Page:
I’m really excited for this Expert Interview with brain-hacking extraordinaire Jesse Lawler, host of the Smart Drug Smarts Podcast. Smart Drug Smarts is easily one of the most popular podcasts for the actionable applications of neuroscience. Jesse interviews top Ph.D. neuroscientists and medical professionals to help us all in our pursuit of having more brain power to get stuff done and do the things we love.
In his effort to improve cognitive function, Jesse takes self-experimentation to the next level. He is known for his extreme dieting (fruitarian, raw vegan, fasting, paleo, etc.) and pushing his body to the limits. He recently told me that he will be blindfolding himself for 7-10 days to see if he can temporarily give himself super-hearing*.
*Recent research suggests that the deaf and blind experience not just an improvement in their remaining senses, but an actual rewiring of the brain that boosts these senses.
After four years of interviewing experts, Jesse is uniquely qualified and has valuable insights into brain function. (And, I am really curious to know what crazy self-experiment he’s up to now.)
Take it away Jesse…
[Dr. Alexis] How did your healthy obsession with brain optimization come about and who can most benefit from the SDS podcast?
[Jesse] I was a software developer who learned to his surprise that cognitive enhancing compounds “are a thing” and got more and more fascinated by the idea. The funny thing is, back then — this was ten years ago now — I wasn’t even a regular coffee drinker. Which is maybe why realizing that beneficial compounds were out there was a bit of a revelation for me. As one who wrote code for a living, finding that there was something that could help me sit with laser-focus on my laptop for hours at a time without passing interest in goofing off, or going to the bathroom… That was appealing. Although, describing it that way, it makes this state of ultra-focus sound pretty physically unhealthy.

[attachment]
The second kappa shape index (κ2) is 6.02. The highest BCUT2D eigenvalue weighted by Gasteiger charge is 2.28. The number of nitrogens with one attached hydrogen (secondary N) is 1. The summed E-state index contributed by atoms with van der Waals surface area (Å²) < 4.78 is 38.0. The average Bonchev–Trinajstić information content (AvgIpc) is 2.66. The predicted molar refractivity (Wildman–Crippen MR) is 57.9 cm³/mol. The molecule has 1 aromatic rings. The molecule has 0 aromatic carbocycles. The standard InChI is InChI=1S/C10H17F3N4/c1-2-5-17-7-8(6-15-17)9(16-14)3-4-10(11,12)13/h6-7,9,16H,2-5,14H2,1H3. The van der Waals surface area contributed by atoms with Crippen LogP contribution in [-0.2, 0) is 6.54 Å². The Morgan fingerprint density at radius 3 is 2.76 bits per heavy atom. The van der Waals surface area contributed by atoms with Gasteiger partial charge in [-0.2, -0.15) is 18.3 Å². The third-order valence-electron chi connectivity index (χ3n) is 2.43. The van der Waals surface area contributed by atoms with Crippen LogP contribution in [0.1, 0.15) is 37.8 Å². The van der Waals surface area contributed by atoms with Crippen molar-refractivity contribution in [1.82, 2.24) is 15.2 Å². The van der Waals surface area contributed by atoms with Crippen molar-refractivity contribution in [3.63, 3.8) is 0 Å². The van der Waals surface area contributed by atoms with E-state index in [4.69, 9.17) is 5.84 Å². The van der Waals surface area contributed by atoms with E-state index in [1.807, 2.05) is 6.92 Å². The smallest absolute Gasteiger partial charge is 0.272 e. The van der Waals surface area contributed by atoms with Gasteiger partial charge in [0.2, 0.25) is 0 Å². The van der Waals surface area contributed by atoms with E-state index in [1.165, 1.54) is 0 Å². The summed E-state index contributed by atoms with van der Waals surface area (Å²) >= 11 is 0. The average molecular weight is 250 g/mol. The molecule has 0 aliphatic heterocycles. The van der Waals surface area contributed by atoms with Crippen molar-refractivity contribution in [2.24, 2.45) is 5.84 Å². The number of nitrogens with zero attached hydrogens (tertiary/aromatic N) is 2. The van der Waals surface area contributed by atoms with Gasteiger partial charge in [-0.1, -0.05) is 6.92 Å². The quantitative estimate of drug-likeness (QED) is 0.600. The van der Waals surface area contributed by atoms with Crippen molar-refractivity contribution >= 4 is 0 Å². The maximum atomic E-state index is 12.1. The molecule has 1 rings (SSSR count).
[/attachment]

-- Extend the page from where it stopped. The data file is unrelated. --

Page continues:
And that’s a point I try to hit a lot: I view our brain as not having an ideal state, and I squirm at the question “what is the best nootropic?” The answer is: “It all depends on what you’re going for…” And to keep ourselves physically, mentally, and socially healthy, we have rhythms and cycles we need to pass through. Wake, rest, sleep. High and low arousal. Hungry and satiated. And so on and so on. I even think it’s worth being in a rotten mood every now and then just to accurately appreciate how good a good mood feels.
The Smart Drug Smarts audience is made up of people who are fascinated with their brains and want to hear direct from scientists about how to best use, optimize, and preserve them. Probably 75% of our guests are Ph.D. neuroscientists, and most of them work in academia and have no particular financial interest in the technologies we talk about on the show.
[Dr. Alexis] What is your short philosophy on optimal brain health?
[Jesse] Respect the evil power of bad habits that undermine your brain a little at a time.
Push yourself to “think hard” daily about something unfamiliar.
Pay attention to your cognition just as much as you do your weight, your bank account, and your love life.
[Dr. Alexis] What do you consider to be the craziest or most interesting self-experiment that you have ever done?